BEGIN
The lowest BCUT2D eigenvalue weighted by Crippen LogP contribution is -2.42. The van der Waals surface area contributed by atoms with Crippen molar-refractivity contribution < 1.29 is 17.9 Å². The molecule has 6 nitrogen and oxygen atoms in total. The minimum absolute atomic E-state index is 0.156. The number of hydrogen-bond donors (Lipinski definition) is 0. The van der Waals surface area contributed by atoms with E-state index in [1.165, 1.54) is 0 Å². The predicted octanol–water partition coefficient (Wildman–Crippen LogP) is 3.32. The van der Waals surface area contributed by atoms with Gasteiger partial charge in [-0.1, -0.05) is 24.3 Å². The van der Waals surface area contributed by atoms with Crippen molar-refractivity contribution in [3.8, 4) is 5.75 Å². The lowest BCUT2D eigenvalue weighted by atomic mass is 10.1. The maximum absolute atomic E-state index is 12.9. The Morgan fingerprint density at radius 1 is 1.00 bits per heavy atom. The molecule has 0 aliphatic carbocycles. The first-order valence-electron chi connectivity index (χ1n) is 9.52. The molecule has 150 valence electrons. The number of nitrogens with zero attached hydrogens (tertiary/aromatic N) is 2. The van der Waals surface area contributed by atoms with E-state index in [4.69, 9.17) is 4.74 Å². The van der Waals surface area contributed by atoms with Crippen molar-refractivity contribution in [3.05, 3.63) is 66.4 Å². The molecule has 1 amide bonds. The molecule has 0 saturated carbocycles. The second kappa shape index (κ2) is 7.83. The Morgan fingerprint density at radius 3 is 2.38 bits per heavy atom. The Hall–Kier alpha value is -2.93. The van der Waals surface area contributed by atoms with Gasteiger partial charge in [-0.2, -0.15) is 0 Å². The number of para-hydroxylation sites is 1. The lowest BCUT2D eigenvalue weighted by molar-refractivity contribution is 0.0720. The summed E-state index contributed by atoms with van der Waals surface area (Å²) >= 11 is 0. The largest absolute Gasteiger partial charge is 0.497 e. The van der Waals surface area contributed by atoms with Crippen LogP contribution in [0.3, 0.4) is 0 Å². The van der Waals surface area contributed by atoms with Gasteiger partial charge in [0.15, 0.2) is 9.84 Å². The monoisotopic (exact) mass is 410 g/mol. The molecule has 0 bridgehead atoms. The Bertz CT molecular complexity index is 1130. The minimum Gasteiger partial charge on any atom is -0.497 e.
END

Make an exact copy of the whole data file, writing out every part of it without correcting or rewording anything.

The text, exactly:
The lowest BCUT2D eigenvalue weighted by Crippen LogP contribution is -2.42. The van der Waals surface area contributed by atoms with Crippen molar-refractivity contribution < 1.29 is 17.9 Å². The molecule has 6 nitrogen and oxygen atoms in total. The minimum absolute atomic E-state index is 0.156. The number of hydrogen-bond donors (Lipinski definition) is 0. The van der Waals surface area contributed by atoms with E-state index in [1.165, 1.54) is 0 Å². The predicted octanol–water partition coefficient (Wildman–Crippen LogP) is 3.32. The van der Waals surface area contributed by atoms with Gasteiger partial charge in [-0.1, -0.05) is 24.3 Å². The van der Waals surface area contributed by atoms with Crippen molar-refractivity contribution in [3.8, 4) is 5.75 Å². The lowest BCUT2D eigenvalue weighted by atomic mass is 10.1. The maximum absolute atomic E-state index is 12.9. The Morgan fingerprint density at radius 1 is 1.00 bits per heavy atom. The molecule has 0 aliphatic carbocycles. The first-order valence-electron chi connectivity index (χ1n) is 9.52. The molecule has 150 valence electrons. The number of nitrogens with zero attached hydrogens (tertiary/aromatic N) is 2. The van der Waals surface area contributed by atoms with E-state index in [4.69, 9.17) is 4.74 Å². The van der Waals surface area contributed by atoms with Crippen molar-refractivity contribution in [3.05, 3.63) is 66.4 Å². The molecule has 1 amide bonds. The molecule has 0 saturated carbocycles. The second kappa shape index (κ2) is 7.83. The Morgan fingerprint density at radius 3 is 2.38 bits per heavy atom. The Hall–Kier alpha value is -2.93. The van der Waals surface area contributed by atoms with Gasteiger partial charge in [-0.2, -0.15) is 0 Å². The number of para-hydroxylation sites is 1. The lowest BCUT2D eigenvalue weighted by molar-refractivity contribution is 0.0720. The summed E-state index contributed by atoms with van der Waals surface area (Å²) >= 11 is 0. The largest absolute Gasteiger partial charge is 0.497 e. The van der Waals surface area contributed by atoms with Crippen LogP contribution in [0.3, 0.4) is 0 Å². The van der Waals surface area contributed by atoms with Gasteiger partial charge in [0.15, 0.2) is 9.84 Å². The monoisotopic (exact) mass is 410 g/mol. The molecule has 0 bridgehead atoms. The Bertz CT molecular complexity index is 1130. The minimum Gasteiger partial charge on any atom is -0.497 e.